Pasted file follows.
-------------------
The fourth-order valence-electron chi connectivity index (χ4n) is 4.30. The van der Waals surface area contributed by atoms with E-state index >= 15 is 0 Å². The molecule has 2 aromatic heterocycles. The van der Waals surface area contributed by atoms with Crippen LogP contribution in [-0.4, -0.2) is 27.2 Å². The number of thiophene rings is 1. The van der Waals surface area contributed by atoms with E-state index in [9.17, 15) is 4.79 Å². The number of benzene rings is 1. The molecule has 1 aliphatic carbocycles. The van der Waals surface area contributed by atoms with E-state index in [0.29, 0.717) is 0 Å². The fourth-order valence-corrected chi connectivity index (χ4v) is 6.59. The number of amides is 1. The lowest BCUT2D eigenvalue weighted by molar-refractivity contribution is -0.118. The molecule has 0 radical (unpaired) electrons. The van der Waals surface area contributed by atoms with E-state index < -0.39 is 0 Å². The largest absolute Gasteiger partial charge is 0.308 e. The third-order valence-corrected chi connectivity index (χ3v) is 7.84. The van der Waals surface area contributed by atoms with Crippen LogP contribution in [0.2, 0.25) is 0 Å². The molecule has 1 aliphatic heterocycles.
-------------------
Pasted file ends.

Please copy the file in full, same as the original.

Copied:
The fourth-order valence-electron chi connectivity index (χ4n) is 4.30. The van der Waals surface area contributed by atoms with E-state index >= 15 is 0 Å². The molecule has 2 aromatic heterocycles. The van der Waals surface area contributed by atoms with Crippen LogP contribution in [-0.4, -0.2) is 27.2 Å². The number of thiophene rings is 1. The van der Waals surface area contributed by atoms with E-state index in [9.17, 15) is 4.79 Å². The number of benzene rings is 1. The molecule has 1 aliphatic carbocycles. The van der Waals surface area contributed by atoms with E-state index in [0.29, 0.717) is 0 Å². The fourth-order valence-corrected chi connectivity index (χ4v) is 6.59. The number of amides is 1. The lowest BCUT2D eigenvalue weighted by molar-refractivity contribution is -0.118. The molecule has 0 radical (unpaired) electrons. The van der Waals surface area contributed by atoms with E-state index < -0.39 is 0 Å². The largest absolute Gasteiger partial charge is 0.308 e. The third-order valence-corrected chi connectivity index (χ3v) is 7.84. The van der Waals surface area contributed by atoms with Crippen LogP contribution in [0.2, 0.25) is 0 Å². The molecule has 1 aliphatic heterocycles.